Where do Karen O, Eddie Vedder, The Hold Steady, and Jack Johnson come together? In a soundtrack tribute to arguably the greatest singer-songwriter in history: Bob Dylan. I haven't seen I'm Not There, because I'm of the belief that Cate Blanchett is androgynous enough as a woman, and also because I've recently been spending all of my extra money on music and not on other activities. A hermit's life is fine, as long as I have a new album or two for my little playlist parties.
In all honesty (my sarcasm has beem placed on a back-burner), I wasn't too interested in watching another movie about Bob Dylan after wasting a couple hours of my life on No Direction Home. This 2005 Scorsese documentary held a lot of potential, but it ended with disastrous anticlimax and left me feeling little affection for the man behind the music. I wasn't even paying attention to all the I'm Not There hype recently, until I heard the song "As I Went Out One Morning" performed by Mira Billotte. This song's pretty damn sexy, with overwhelming 1970's bass pumping up the melodic - almost European - folk guitar. Billotte herself owns a voice which has depth and echo. Where Dylan has an unholy wail, Billotte has an entrancing almost fantastic vocal quality. Drama is the key (can anyone say Joan Baez?).
I was pretty thrown by this song, and I decided that I needed to pay attention to the rest of the album, which - it turns out - is good. It's a bit of an inconsistent collection, which leads me to wonder if the film is also disorienting and jumbled. Still, I don't mind being a little disoriented when there are so many finely crafted songs being expressed in new ways by so many talented artists. With thirty-seven songs (including bonus tracks), this album is stuffed with sounds both popular and more arcane. For a hardcore Dylan fan, this may be a bit frustrating, as there does not seem to be a solid time-line or plan for the song arrangement. I don't really care. I am neither a hardcore Dylan fan, nor an obsessed soundtrack enthusiast who requires that her tracks be played in the order they appear in the film.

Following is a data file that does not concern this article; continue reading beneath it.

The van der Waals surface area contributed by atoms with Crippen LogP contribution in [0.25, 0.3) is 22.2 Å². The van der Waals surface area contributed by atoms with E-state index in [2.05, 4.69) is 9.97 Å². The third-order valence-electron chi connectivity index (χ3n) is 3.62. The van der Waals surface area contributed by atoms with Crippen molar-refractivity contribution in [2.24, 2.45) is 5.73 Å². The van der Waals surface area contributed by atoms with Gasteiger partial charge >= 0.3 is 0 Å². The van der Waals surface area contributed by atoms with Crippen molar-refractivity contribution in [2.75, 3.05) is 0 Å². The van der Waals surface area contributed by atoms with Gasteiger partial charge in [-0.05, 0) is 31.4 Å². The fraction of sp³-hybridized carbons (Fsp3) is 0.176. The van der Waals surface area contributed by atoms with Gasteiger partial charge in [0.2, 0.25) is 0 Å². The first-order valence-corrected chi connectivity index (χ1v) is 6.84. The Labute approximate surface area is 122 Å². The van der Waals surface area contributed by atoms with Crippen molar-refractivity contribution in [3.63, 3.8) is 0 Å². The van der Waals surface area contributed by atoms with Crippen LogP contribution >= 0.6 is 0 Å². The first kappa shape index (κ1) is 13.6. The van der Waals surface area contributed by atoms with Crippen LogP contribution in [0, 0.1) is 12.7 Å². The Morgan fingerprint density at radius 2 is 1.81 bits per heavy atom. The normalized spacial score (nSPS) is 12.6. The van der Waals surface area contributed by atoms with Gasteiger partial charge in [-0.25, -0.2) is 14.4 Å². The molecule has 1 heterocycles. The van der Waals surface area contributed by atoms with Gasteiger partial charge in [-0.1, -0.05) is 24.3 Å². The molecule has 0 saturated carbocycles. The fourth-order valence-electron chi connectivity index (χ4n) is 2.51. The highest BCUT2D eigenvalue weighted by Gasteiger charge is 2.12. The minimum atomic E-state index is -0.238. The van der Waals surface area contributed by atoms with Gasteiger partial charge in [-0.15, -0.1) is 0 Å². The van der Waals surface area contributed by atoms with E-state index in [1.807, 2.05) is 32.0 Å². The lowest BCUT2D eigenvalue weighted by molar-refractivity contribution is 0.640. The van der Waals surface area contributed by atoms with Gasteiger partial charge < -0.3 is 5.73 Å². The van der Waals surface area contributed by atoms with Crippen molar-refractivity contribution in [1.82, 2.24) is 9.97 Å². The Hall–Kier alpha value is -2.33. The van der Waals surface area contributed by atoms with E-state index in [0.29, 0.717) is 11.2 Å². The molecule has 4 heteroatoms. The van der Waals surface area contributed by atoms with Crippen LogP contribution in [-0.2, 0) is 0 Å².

I'm very happy to hear songs as inspired as the "All Along The Watchtower" cover by Eddie Vedder and the Million Dollar Bashers, and the title song by Sonic Youth. These two songs are only the beginning, and they are followed by many more explorations in rock-star homage. "Ring Them Bells" by Sufjan Stevens combines the notable whisperings of one fifty-state folk-singer with guitars reminiscent of the Grateful Dead (regular Dylan collaborators). "Can You Please Crawl Out Your Window?" by the Hold Steady is a solid chunk of American rock 'n roll, deserving of a dusty juke-box on the road of any Kerouac-inspired cross-country trip. Then there's "Maggie's Farm" by Stephen Malkmus and those Million Dollar Bashers. Where Dylan's original shuffles along a dusty road with lyrical highs and lows, the Malkmus cover is more spirited and powerfully rebellious. The cover is obviously the product of a generation whose rock 'n' roll is more ironic than life-changing, and I like this fact.
Throughout the album, various artists capture the ideas and beauty of Dylan songs, but do not relinquish their personal artistic spirit in the process. It's refreshing to hear Antony & The Johnsons inspired by Bob Dylan and not Antony & the Johnsons pretending to be Bob Dylan. Too often, tribute albums rehash music that has already been played so well and with such inherent meaning that the covers are superfluous. On the I'm Not There soundtrack, the artists maintain their greatness and originality - which was affected by Dylan's music in the first place - and celebrate the sound with soul and ingenuity.